On Saturday, July 22, U.S. President Donald J. Trump commissioned the USS Gerald R. Ford (CVN 78), the lead ship of the next-generation Ford-class U.S. nuclear-powered supercarriers.
An elaborate ceremony marked the commissioning of the first new class of U.S. aircraft carriers in 42 years. The Ford-class carrier will succeed the Nimitz-class carriers, which today form the entirety of the United States’ supercarrier force.
Gerald Ford, the 38th U.S. president for whom the new class of U.S. carriers is name, commissioned the USS Nimitz in 1975.
In his remarks on Saturday, Trump described the Ford as a symbol of American power on the seas. “American steel and American hands have constructed a 100,000-ton message to the world: American might is second to none,” Trump noted.
The Gerald R. Ford‘s commissioning comes just a little over one month after its delivery to the U.S. Navy at Newport News, Virginia. The carrier underwent builder’s sea trials earlier this year after taking to the sea for the first time in April.
Trump was accompanied by Secretary of Defense James Mattis, Acting Secretary of the Navy Sean Stackley, Chief of Naval Operations Adm. John Richardson, and USS Gerald R. Ford Commanding Officer Capt. Rick McCormack.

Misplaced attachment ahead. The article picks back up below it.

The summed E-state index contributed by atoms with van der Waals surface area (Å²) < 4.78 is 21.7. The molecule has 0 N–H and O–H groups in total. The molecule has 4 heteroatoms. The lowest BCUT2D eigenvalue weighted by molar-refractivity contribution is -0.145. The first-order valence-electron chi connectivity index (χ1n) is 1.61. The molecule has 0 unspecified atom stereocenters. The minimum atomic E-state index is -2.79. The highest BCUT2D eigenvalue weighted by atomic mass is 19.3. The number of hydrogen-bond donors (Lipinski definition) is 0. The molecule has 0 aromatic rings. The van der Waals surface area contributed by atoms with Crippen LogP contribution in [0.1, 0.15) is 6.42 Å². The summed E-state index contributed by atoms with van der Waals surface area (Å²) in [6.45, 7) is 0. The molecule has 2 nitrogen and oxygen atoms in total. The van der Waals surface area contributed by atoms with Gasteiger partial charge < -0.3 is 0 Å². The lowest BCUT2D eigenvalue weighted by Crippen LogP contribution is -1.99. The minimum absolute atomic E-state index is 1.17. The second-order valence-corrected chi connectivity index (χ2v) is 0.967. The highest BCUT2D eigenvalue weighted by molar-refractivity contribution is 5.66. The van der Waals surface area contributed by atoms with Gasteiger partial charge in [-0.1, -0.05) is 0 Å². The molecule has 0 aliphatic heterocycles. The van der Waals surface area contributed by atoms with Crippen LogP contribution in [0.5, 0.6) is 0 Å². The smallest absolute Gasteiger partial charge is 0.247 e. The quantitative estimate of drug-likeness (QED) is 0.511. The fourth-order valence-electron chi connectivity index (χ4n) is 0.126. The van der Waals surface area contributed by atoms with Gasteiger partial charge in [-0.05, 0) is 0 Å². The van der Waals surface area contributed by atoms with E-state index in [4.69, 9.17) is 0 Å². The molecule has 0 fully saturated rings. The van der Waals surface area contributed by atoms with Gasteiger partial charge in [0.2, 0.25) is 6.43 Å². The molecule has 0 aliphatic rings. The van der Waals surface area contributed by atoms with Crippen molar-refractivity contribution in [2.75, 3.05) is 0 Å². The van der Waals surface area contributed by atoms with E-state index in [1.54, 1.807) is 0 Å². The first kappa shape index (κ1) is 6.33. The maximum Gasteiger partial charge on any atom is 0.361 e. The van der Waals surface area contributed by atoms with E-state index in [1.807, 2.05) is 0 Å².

The most expensive single warship ever-built for the U.S. Navy at $13 billion, the Gerald R. Ford introduces several new and as-yet-unproven systems, including a new electromagnetic aircraft launch system (EMALS), two main turbine generators, new advanced arresting gears on the flight deck, a new radar system, and advanced weapons elevators.
The Ford-class is expected to be able to sustain much greater fighter sortie rates while applying less stress to its fighter airframes, reducing maintenance costs. The carrier’s new suite of digitized navigation software is also expected to reduce the overall size of her crew and lead to lower operating costs over the ship’s lifetime, according to the Navy.
The U.S. Government Accountability Office (GAO) expects a potential delay of up to four years between the USS Gerald R. Ford‘s commissioning and its eventual deployment pending ongoing testing of various systems.
The “incomplete work will be completed over the course of more than 4 years and is expected to cost nearly $780 million,” the GAO noted in a report released last week.
The next Ford-class supercarrier, the USS John F. Kennedy (CVN 79), is expected to be commissioned in 2020, continuing the phased replacement plan of the existing Nimitz-class carriers.